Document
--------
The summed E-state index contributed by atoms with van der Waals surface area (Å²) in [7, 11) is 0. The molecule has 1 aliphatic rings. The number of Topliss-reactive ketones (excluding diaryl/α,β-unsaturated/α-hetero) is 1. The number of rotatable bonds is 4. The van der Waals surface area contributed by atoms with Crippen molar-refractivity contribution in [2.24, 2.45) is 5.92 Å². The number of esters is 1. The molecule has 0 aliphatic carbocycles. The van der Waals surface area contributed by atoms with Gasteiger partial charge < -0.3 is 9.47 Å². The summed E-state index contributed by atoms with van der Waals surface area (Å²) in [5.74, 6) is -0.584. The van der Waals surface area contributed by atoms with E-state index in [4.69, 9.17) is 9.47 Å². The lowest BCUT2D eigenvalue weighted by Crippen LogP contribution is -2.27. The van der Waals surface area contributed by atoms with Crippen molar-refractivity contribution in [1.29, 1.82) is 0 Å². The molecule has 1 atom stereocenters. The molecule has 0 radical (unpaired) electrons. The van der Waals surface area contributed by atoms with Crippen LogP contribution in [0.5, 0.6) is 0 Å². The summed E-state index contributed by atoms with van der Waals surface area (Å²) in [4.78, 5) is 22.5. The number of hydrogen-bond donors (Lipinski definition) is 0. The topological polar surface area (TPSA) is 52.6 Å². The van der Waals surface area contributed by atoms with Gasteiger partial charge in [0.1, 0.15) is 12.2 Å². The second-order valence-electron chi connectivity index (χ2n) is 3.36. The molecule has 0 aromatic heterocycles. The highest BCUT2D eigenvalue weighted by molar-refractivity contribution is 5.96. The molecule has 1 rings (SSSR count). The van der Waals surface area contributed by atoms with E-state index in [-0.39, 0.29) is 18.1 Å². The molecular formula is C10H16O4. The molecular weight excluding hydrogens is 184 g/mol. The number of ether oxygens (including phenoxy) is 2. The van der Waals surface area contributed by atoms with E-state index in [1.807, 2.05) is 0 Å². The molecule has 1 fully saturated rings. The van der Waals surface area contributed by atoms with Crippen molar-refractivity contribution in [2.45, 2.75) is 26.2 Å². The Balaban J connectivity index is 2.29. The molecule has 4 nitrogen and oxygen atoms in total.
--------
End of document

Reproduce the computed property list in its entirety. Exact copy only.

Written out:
The summed E-state index contributed by atoms with van der Waals surface area (Å²) in [7, 11) is 0. The molecule has 1 aliphatic rings. The number of Topliss-reactive ketones (excluding diaryl/α,β-unsaturated/α-hetero) is 1. The number of rotatable bonds is 4. The van der Waals surface area contributed by atoms with Crippen molar-refractivity contribution in [2.24, 2.45) is 5.92 Å². The number of esters is 1. The molecule has 0 aliphatic carbocycles. The van der Waals surface area contributed by atoms with Gasteiger partial charge < -0.3 is 9.47 Å². The summed E-state index contributed by atoms with van der Waals surface area (Å²) in [5.74, 6) is -0.584. The van der Waals surface area contributed by atoms with E-state index in [4.69, 9.17) is 9.47 Å². The lowest BCUT2D eigenvalue weighted by Crippen LogP contribution is -2.27. The van der Waals surface area contributed by atoms with Crippen molar-refractivity contribution in [1.29, 1.82) is 0 Å². The molecule has 1 atom stereocenters. The molecule has 0 radical (unpaired) electrons. The van der Waals surface area contributed by atoms with Crippen LogP contribution in [0.5, 0.6) is 0 Å². The summed E-state index contributed by atoms with van der Waals surface area (Å²) in [4.78, 5) is 22.5. The number of hydrogen-bond donors (Lipinski definition) is 0. The topological polar surface area (TPSA) is 52.6 Å². The van der Waals surface area contributed by atoms with Gasteiger partial charge in [0.1, 0.15) is 12.2 Å². The second-order valence-electron chi connectivity index (χ2n) is 3.36. The molecule has 0 aromatic heterocycles. The highest BCUT2D eigenvalue weighted by molar-refractivity contribution is 5.96. The molecule has 1 rings (SSSR count). The van der Waals surface area contributed by atoms with E-state index in [-0.39, 0.29) is 18.1 Å². The molecular formula is C10H16O4. The molecular weight excluding hydrogens is 184 g/mol. The number of ether oxygens (including phenoxy) is 2. The van der Waals surface area contributed by atoms with E-state index in [1.807, 2.05) is 0 Å². The molecule has 1 fully saturated rings. The van der Waals surface area contributed by atoms with Crippen molar-refractivity contribution in [2.45, 2.75) is 26.2 Å². The Balaban J connectivity index is 2.29. The molecule has 4 nitrogen and oxygen atoms in total.